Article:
When it comes to reptiles of the UK, most people think of the two most famous: the grass snake (Natrix Helvetica) and the adder (Vipera Berus). But, did you know there are six species of native terrestrial reptile, three snake species and three types of lizard?
Reptiles are usually (and sadly) forgotten when it comes to UK wildlife, which is a shame for these interesting and increasingly rare British inhabitants. This article will shine a light on these wonderful creatures, and help you identify them, if you are lucky enough to see them in the wild.
Additionally, there are five known sea turtles that have been found occasionally off British waters, these are the Leatherback, Green, Hawksbill, Loggerhead and Kemps Ridley, all of which are rare sightings. However, land reptiles of the UK is the focus for this article.
Let’s go through these six native species in more detail:
Native UK Snakes
Common European Adder (Vipera Berus)
Adders are the most most common snake seen in the UK, and the most northerly of the viper family. They are found across the UK from the south coast of England, right up to the top of Scotland (with the exceptions of The Isle of Man, Northern Ireland, Scilly isles and the Channel islands). They are usually found in woodland edges, heathland and moorland, sandy heaths and meadows, typically on free draining soils where plenty of sunlight hits the ground.
Adders rarely enter gardens unlike grass snakes that can sometimes found around garden ponds. Sadly, in recent years the adder has declined (and could be absent) from many midland counties. They are predominately diurnal (daytime active), though have been known to be active in the evening and night in southern summer months.
- Adders are small stocky snakes, up to 60cm for males and up to 80cm for females
- Adders have a wide flat head (like many Vipers) with a dark X or V shaped marking to the back of the head.
- Large red eyes.
- A distinctive, continuous (though sometimes incomplete) zig-zag pattern down its back to its tail, with dark longitudinal spots alongside this on both sides. The background colour is grey-white in males (with blacker zig-zag) and various shades of brown to copper (with dark brown zig-zag) in females.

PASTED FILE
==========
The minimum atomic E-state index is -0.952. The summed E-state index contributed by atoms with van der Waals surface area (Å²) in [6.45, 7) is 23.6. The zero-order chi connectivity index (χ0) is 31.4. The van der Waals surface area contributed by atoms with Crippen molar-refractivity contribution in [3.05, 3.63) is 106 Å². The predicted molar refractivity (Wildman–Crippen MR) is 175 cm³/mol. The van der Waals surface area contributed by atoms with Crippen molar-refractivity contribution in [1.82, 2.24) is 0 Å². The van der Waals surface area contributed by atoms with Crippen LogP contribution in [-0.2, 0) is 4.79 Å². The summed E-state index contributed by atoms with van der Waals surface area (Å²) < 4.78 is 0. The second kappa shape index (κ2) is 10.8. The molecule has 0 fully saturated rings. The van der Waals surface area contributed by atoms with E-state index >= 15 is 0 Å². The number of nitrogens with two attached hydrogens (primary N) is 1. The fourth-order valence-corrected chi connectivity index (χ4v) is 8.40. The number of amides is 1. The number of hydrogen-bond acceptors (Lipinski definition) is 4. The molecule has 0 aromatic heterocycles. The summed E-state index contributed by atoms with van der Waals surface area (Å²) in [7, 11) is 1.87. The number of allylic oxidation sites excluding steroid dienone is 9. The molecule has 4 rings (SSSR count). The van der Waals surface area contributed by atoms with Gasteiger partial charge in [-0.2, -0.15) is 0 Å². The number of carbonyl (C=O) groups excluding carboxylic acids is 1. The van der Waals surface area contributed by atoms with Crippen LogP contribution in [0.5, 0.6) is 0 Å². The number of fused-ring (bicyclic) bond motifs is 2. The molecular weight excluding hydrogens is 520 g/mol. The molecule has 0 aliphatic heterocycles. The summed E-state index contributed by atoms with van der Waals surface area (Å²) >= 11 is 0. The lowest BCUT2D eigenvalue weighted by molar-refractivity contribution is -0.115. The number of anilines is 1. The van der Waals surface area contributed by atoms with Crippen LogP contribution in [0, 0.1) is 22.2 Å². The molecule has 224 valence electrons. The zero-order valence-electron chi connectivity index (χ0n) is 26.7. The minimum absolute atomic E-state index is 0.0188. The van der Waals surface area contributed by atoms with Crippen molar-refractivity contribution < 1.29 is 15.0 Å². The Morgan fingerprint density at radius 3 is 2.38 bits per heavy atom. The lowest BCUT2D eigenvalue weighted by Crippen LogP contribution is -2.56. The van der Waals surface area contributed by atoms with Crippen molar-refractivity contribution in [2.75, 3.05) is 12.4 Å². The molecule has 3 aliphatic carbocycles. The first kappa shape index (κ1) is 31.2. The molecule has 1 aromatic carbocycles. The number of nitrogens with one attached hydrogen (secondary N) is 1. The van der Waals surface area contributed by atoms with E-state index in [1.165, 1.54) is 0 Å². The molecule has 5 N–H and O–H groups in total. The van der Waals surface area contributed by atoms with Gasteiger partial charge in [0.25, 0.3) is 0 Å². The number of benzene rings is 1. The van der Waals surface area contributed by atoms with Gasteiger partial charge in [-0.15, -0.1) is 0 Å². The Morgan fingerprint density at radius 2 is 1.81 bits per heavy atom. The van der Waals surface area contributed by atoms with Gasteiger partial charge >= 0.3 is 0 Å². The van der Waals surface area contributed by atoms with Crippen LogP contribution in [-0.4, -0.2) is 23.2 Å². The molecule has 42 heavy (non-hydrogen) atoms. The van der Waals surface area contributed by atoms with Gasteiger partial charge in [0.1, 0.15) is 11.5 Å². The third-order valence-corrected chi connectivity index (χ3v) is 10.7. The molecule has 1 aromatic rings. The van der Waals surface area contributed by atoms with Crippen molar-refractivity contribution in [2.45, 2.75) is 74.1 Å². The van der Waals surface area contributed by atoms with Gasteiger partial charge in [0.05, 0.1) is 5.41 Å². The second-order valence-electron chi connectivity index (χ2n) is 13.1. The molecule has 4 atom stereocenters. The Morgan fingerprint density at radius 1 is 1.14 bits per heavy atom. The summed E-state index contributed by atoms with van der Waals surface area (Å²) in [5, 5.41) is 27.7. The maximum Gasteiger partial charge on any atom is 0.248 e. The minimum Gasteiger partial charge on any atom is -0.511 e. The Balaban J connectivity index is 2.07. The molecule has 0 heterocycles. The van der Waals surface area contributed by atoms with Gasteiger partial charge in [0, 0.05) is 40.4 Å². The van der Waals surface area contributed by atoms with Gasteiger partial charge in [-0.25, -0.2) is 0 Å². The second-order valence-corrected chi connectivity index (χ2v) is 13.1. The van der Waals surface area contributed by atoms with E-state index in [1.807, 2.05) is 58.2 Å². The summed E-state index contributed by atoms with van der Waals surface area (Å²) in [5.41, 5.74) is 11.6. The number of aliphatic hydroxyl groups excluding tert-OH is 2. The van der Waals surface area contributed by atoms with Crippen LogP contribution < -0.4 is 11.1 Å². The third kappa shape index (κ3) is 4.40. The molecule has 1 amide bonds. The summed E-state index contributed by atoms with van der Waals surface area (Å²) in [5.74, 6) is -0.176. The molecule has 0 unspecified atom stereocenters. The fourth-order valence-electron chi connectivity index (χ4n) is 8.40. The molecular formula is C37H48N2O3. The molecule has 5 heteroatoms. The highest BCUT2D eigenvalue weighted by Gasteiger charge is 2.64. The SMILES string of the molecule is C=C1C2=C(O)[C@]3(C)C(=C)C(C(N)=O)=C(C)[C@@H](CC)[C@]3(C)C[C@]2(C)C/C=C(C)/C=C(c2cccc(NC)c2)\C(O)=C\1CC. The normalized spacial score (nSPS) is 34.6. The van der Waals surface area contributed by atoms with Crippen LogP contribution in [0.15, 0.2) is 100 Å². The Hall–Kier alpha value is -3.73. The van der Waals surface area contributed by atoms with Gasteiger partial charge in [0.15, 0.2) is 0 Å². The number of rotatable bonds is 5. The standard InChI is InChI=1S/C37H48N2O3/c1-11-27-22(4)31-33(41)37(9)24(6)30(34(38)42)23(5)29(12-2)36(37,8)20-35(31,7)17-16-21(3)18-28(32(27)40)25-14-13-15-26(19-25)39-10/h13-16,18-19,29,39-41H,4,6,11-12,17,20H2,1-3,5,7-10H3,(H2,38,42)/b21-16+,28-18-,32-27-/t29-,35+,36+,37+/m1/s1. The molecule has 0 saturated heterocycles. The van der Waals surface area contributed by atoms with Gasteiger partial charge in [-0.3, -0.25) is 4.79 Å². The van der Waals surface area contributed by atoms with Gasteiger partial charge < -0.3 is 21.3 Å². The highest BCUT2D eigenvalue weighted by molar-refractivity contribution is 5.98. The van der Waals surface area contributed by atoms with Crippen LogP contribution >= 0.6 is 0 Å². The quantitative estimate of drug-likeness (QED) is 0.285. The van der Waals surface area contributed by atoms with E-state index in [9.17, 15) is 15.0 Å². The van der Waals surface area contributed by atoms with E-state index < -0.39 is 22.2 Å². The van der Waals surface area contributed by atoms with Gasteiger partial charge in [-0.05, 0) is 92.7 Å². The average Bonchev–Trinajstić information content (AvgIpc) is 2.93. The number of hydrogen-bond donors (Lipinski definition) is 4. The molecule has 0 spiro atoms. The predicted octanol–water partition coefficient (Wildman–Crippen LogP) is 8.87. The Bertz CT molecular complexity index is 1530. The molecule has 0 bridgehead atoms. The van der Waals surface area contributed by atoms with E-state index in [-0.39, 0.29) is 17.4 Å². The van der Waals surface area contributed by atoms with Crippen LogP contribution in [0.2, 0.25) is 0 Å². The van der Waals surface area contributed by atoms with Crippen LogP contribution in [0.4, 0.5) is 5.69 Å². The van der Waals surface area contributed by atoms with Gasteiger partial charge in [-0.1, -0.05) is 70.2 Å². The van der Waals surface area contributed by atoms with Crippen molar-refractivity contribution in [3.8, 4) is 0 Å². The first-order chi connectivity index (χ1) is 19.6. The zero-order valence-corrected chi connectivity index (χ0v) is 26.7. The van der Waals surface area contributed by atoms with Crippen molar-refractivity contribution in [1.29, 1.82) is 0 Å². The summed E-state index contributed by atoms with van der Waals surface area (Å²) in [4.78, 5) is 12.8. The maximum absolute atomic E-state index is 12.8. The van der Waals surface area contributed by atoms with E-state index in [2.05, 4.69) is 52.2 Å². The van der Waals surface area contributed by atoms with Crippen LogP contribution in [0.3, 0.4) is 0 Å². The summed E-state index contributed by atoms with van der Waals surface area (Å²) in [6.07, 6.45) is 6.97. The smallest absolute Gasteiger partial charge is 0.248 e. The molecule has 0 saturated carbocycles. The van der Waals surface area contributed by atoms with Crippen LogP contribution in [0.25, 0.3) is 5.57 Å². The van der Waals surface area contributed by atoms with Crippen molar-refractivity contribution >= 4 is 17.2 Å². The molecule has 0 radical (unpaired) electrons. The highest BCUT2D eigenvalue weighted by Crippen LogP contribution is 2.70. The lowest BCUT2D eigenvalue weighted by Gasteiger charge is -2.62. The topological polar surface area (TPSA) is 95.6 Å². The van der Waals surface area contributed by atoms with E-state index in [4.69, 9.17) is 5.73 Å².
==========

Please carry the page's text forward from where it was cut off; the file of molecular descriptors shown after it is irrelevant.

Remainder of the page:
- There can also be black (melanistic) adders in some areas which causes the markings to disappear, these tend to be more likely females.
- Young adders can be copper or reddish browns.
The Adder is the UK’s only venomous snake. Although potentially serious, adder bites to humans or dogs are rarely fatal. Reports show there have been only ten fatal bites from these snakes in the last 100 years in the UK, and no-one has died in the last 20 years either.
Bites tend to occur when snakes are harassed or deliberately disturbed, or when stepped on or picked up. Adders are secretive and usually prefer to hold still or move away from human presence. The bites are painful and can cause issues for the very young, ill or old, so medical attention for adder bites should be sought immediately for precautionary reasons.
What do Adders Eat?
The adder’s venom is used to subdue its prey, which are small mammals (mice, voles, rats and shrews), lizards, amphibians and birds. Unlike the other two constrictor type snakes in this guide, adders have also been observed using the tip of their tail as a lure to resemble a caterpillar or worm to attract birds.
Adders strike their prey swiftly, inject their venom and then withdraw, saving themselves from the potential bites and damage of holding onto their prey. They then consume the food whole, usually after locating the head end and not going against the fur.